Ruby by Cynthia Bond is a novel of love, liberty, and the maintaining of dignity in the face of hardship, exploitation and layers of distrust.
The story takes place in Liberty, Texas, a town blanketed in despair and shrouded in an evil that is perpetuated and reinvigorated with each new generation. At the beginning of the novel, Ruby Bell has returned from New York where she went in search of the mother who abandoned her as a child. She has come back to Liberty to find the same dank, horror-filled must that she left behind; only now the tenebrous spirit of Liberty has ensnared her with new vigor.
Though the residents of Liberty reject Ruby and think of here as merely crazy, Ephram Jennings still remembers Ruby as the young, innocent child from his own past, and he takes it upon himself to show kindness and unconditional love to the now broken woman. In the midst of this process, Ephram undergoes his own transformation toward self-assertion, self-love and self-healing.
A novel about breaking free from bondage and finding liberty in love, each of the character’s stories are a haunting reminder of just how cruel the world can be. When we first meet Ruby and Ephram we know that something is off in the way that each of them acts and interacts within their world, but we aren’t given immediate access to the why of their situations. Why is Ruby lying naked in the forest? Why does Ephram, a middle-aged man, live with his sister Celia and call her mother? As the narrative unfolds, unimaginable horrors are revealed as well as character intersections and relationships that are entirely unforeseen.
There is a highly spiritual element to the novel both at the level of institutionalized religion as well as more nature based spirituality. Evoking Roman myths like that of Daphne and Apollo as well as spirit imbued animals, tarrens (ghost children) and the Judeo-Christian God, Bond weaves together these spiritual elements to create a world fraught with contradiction, terror, and oddly enough, inspiration.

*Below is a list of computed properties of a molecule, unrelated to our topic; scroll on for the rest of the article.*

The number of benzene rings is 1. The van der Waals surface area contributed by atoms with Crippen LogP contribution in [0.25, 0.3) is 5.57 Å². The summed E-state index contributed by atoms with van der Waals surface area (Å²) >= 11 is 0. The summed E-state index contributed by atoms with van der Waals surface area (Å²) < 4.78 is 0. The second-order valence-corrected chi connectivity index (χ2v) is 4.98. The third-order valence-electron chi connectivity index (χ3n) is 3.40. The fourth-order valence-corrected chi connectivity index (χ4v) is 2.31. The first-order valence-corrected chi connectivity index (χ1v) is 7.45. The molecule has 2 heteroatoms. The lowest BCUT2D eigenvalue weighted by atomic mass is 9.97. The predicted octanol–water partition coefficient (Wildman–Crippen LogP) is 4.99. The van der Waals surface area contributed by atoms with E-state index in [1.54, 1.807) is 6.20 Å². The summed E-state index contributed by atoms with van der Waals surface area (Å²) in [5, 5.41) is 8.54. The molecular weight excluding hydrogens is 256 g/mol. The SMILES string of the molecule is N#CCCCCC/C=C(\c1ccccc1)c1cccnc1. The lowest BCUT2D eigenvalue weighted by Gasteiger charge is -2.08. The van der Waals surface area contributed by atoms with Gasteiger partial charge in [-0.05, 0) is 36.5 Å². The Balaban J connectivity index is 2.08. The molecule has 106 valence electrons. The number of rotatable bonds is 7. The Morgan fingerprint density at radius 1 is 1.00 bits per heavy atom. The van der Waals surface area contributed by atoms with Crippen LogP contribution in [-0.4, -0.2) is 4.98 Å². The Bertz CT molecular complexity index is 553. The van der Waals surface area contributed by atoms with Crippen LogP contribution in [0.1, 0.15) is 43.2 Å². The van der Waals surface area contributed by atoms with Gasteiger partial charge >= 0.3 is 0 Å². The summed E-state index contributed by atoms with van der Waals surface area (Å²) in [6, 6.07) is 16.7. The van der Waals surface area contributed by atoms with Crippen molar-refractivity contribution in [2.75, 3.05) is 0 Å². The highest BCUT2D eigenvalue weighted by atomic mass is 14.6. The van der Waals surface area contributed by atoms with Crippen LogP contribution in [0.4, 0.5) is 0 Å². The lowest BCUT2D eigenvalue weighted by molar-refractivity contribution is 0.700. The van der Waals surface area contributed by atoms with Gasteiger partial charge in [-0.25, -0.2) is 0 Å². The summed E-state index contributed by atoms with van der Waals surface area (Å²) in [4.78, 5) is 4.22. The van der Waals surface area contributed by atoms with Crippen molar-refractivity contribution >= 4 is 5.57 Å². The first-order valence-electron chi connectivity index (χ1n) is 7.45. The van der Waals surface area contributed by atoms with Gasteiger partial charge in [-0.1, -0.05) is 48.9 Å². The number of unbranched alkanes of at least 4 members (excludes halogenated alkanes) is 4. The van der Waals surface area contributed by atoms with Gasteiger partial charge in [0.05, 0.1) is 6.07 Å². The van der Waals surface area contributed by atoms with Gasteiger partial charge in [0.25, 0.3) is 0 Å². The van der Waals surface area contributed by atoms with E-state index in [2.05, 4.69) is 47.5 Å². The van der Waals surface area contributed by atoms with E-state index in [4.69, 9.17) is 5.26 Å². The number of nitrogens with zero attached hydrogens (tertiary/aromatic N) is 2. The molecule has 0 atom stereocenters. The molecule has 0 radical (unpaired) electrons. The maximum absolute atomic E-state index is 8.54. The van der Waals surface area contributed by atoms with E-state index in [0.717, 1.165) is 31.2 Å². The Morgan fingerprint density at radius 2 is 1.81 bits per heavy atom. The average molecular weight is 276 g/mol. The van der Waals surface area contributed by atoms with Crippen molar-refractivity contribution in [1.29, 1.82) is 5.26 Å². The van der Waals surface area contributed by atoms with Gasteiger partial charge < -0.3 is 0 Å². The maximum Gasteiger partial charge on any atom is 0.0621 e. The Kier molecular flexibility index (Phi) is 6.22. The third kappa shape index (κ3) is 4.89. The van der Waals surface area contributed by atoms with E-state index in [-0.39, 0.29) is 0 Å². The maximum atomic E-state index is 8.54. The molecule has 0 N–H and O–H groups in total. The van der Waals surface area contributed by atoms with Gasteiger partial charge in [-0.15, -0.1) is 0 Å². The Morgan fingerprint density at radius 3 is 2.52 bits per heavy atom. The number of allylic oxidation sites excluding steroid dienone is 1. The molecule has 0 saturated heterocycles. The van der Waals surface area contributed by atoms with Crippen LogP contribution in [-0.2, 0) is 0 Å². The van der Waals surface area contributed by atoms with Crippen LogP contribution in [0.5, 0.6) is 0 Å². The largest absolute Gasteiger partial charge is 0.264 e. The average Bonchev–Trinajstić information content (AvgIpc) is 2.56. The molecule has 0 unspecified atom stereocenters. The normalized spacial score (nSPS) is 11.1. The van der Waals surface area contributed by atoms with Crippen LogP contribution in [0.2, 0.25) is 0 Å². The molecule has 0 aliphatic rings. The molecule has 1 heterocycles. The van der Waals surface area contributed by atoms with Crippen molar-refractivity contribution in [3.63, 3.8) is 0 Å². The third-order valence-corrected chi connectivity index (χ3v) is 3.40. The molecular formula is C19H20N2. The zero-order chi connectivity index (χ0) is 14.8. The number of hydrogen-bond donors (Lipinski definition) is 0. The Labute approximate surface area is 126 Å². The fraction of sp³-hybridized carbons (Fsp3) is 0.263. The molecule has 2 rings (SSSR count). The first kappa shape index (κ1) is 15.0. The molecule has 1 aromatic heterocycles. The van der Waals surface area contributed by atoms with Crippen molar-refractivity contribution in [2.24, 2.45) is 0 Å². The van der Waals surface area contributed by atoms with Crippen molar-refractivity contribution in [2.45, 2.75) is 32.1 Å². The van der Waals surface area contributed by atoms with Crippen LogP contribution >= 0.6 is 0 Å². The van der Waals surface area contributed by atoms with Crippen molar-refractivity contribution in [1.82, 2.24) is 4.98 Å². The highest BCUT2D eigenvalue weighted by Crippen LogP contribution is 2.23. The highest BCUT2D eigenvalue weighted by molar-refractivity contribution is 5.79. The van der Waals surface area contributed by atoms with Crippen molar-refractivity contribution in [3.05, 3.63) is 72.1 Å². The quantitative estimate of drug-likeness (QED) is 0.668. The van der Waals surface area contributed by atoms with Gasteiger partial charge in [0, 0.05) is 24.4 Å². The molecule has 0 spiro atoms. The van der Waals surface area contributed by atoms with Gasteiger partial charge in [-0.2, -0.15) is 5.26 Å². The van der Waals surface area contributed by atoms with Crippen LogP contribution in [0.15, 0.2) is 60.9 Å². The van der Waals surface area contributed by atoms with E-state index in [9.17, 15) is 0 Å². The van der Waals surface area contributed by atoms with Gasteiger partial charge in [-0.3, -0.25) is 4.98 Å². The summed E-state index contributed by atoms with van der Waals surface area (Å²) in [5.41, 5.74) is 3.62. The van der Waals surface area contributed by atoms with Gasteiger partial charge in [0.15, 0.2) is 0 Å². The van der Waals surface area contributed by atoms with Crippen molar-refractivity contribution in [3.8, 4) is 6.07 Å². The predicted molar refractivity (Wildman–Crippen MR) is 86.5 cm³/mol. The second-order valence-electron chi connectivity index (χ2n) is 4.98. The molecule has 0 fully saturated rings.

Further, questions of sanity pervade the pages of the book. What does it mean to be sane? Who has the right to deem another person insane? To what lengths can a person be physically and emotionally driven before teetering over the edge of what is typically thought of as sane? These physical and emotional experiences are what serve to propel the novel backward and forward through time as the past horrors of Ruby, Ephram, Celia and nearly every other inhabitant of Liberty are revealed throughout the course of the novel. Ruby forces the refiguring and conceptualizing of what trauma, of what sanity and of what dignity really means.
Though at times Ruby is so graphic that it is difficult to want to turn the page and find out what happens next, Bond’s prose is so poetic and fluid that the rhythmic experience of words envelopes the reader in a mystical telling of the very real and imperfect world that we all live in.
Published by Hogarth Press in February 2015, Ruby is already a New York Times Bestseller and Oprah Book Club selection.
FTC Disclaimer: This book was given to me in return for a fair and honest review of the text.